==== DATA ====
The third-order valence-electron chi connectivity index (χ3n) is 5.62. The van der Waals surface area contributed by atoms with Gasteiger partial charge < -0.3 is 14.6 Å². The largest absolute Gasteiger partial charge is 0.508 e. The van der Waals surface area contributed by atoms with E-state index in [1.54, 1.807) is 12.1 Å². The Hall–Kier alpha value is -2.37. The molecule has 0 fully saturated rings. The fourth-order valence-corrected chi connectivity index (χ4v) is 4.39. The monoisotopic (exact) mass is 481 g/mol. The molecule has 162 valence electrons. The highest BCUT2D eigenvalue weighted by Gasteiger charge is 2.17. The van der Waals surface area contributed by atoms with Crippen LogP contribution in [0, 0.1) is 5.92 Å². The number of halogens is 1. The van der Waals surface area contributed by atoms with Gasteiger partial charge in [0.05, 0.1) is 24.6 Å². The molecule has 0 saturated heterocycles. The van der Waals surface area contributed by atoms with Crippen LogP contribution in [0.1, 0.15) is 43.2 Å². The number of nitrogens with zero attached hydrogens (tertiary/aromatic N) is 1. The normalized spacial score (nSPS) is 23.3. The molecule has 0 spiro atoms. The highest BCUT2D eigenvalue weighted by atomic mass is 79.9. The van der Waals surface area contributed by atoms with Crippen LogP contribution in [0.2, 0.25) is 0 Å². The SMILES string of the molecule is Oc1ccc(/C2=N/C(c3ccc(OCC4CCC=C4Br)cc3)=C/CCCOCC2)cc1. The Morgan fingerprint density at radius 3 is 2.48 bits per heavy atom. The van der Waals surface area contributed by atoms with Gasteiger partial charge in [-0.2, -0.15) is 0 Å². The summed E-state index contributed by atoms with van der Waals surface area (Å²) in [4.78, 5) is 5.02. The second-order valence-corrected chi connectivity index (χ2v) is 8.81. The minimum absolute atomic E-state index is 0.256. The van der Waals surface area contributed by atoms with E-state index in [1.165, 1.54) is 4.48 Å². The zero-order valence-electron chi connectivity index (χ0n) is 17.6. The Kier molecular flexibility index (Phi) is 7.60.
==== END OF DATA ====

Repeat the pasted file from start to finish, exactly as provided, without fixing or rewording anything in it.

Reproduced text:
The third-order valence-electron chi connectivity index (χ3n) is 5.62. The van der Waals surface area contributed by atoms with Gasteiger partial charge < -0.3 is 14.6 Å². The largest absolute Gasteiger partial charge is 0.508 e. The van der Waals surface area contributed by atoms with E-state index in [1.54, 1.807) is 12.1 Å². The Hall–Kier alpha value is -2.37. The molecule has 0 fully saturated rings. The fourth-order valence-corrected chi connectivity index (χ4v) is 4.39. The monoisotopic (exact) mass is 481 g/mol. The molecule has 162 valence electrons. The highest BCUT2D eigenvalue weighted by Gasteiger charge is 2.17. The van der Waals surface area contributed by atoms with Crippen LogP contribution in [0, 0.1) is 5.92 Å². The number of halogens is 1. The van der Waals surface area contributed by atoms with Gasteiger partial charge in [0.05, 0.1) is 24.6 Å². The molecule has 0 saturated heterocycles. The van der Waals surface area contributed by atoms with Crippen LogP contribution in [0.1, 0.15) is 43.2 Å². The number of nitrogens with zero attached hydrogens (tertiary/aromatic N) is 1. The normalized spacial score (nSPS) is 23.3. The molecule has 0 spiro atoms. The highest BCUT2D eigenvalue weighted by atomic mass is 79.9. The van der Waals surface area contributed by atoms with Crippen LogP contribution in [0.2, 0.25) is 0 Å². The SMILES string of the molecule is Oc1ccc(/C2=N/C(c3ccc(OCC4CCC=C4Br)cc3)=C/CCCOCC2)cc1. The Morgan fingerprint density at radius 3 is 2.48 bits per heavy atom. The van der Waals surface area contributed by atoms with Gasteiger partial charge in [-0.2, -0.15) is 0 Å². The summed E-state index contributed by atoms with van der Waals surface area (Å²) in [4.78, 5) is 5.02. The second-order valence-corrected chi connectivity index (χ2v) is 8.81. The minimum absolute atomic E-state index is 0.256. The van der Waals surface area contributed by atoms with E-state index in [1.165, 1.54) is 4.48 Å². The zero-order valence-electron chi connectivity index (χ0n) is 17.6. The Kier molecular flexibility index (Phi) is 7.60.